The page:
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Asrock boosts bandwidth of M.2 SSDs with ‘Ultra M.2’, but there is a catch

Sometimes mainboard makers come up with rather interesting solutions that truly leap performance of desktop personal computers forward by overcoming limitations of mainstream PC platforms. Unfortunately, in many cases elimination of one bottleneck just leads to creation of another…

In a bid to boost performance of solid-state drives, Intel Corp. this year added support for SSDs in M.2 form-factor to its Intel Z97 and Intel H97 platforms. While the M.2 slot (based on PCIe 2.0 x2 interconnect) boosts theoretical maximum bandwidth available for an SSD to 1GB/s, some drives can work even faster. In order to take advantage of such SSDs, Asrock has developed its own Ultra M.2 slot that supports up to 4GB/s of bandwidth. But there is a catch.

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Asrock this week introduced a new family of mainboards based on Intel Z97 core-logic set designed for current and upcoming Intel’s processors in LGA1150 form-factor. The flagship member of the new lineup is Z97 Extreme6 motherboard that, in addition to other premium features, sports not only a typical M.2 connector, but also the so-called Ultra M.2 slot for solid-state drives with truly extreme bandwidth.

The industry-standard M.2 slots for SSDs rely on PCI Express 2.0 x1 or x2 interconnections, thus providing up to 500MB/s or up to 1GB/s of bandwidth, respectively. Technically, it is possible to use PCIe 2.0 x4 connection (and get 2GB/s of bandwidth), but that will affect expandability of a mainboard.  PCI Express 2.0 interconnections are controlled by Z97 core-logic.

By contrast, the Ultra M.2 slot relies on PCI Express 3.0 x4 interconnection and thus boasts up to whopping ~4GB/s, two times higher compared to PCIe x4 and four times higher compared to PCIe x2 connection. The Ultra M.2 uses the same connector as the typical slot and thus is compatible with the same solid-state drives. Thanks to increased bandwidth the new Ultra M.2 slot provides, it can realize full potential of modern SSDs, such as Samsung XP941 (which is used by MacBook Pro laptops), unlike the default M.2. According to Asrock, its Ultra M.2 is up to 46 per cent faster than the typical M.2 socket.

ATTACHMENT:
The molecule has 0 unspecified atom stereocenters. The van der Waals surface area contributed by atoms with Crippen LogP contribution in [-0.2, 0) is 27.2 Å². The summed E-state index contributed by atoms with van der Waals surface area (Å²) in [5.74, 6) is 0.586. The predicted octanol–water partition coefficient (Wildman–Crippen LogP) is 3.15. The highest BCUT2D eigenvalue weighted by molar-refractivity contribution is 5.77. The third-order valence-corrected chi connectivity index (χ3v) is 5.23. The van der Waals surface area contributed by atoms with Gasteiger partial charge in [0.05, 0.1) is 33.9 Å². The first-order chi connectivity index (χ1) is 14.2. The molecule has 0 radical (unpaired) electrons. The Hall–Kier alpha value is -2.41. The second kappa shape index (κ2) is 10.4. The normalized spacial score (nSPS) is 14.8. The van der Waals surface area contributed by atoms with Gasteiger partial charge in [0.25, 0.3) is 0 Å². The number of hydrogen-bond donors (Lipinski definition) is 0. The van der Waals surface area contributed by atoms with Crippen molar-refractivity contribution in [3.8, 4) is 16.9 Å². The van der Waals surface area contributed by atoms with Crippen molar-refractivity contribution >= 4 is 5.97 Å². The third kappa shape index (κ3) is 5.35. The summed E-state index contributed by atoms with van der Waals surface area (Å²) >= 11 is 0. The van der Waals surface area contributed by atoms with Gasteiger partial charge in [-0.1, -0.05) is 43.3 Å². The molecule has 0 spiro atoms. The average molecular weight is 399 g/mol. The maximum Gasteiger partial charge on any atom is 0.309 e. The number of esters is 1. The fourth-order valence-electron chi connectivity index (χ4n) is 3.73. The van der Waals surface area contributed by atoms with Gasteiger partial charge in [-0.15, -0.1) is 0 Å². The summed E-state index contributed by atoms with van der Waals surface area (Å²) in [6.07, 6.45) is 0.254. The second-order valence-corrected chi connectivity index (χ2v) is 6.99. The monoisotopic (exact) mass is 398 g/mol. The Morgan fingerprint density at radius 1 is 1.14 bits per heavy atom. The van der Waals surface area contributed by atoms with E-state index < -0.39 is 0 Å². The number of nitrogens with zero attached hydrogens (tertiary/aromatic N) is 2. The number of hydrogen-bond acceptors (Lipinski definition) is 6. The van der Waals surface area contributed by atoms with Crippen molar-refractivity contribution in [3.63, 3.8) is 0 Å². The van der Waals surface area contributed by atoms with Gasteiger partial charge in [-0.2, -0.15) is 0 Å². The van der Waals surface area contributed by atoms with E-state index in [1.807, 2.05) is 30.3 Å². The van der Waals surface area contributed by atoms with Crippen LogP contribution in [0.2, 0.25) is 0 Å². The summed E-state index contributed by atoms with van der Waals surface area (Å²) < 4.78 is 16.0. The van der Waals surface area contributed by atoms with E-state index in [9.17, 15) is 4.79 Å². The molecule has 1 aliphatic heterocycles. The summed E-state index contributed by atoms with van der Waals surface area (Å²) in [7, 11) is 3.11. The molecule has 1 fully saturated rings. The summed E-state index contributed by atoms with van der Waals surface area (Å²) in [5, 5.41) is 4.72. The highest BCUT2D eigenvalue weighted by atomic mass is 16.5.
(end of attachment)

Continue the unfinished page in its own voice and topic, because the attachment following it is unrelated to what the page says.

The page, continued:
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But there is a problem. On the Intel Z97 platform PCI Express 3.0 is only supported by the microprocessor itself. The CPU has 16 PCI Express 3.0 lanes that can be used to connect a graphics card in PCIe 3.0 x16 mode or reconfigured as 8+8 lanes (to support a dual-GPU configuration) or 8+4+4 lanes (to support a multi-GPU or multi-PCIe devices configuration). As a result, once an SSD in plugged into the Ultra M.2 slot, the bandwidth between central processing unit and graphics processing unit is cut-down by half. Therefore, while the end-user gets additional SSD performance, he/she may lose some GPU performance because of insufficient bandwidth between it and the CPU.

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If one needs maximum storage performance and he or she can sacrifice certain amount of graphics processing performance for that, then Asrock Z97 Extreme/6 with Ultra M.2 slot is a product to watch. Not all GPU workloads require massive amount of PCIe bandwidth, thus, such a compromise may make a lot of sense. But for those, who prefer to have maximum graphics performance Asrock’s solution is hardly an option.

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KitGuru Says: Although the Ultra M.2 solution from Asrock has its drawbacks, it is clearly an interesting solution. It is not a very good option for gaming PCs, but notebooks can use this concept quite well…

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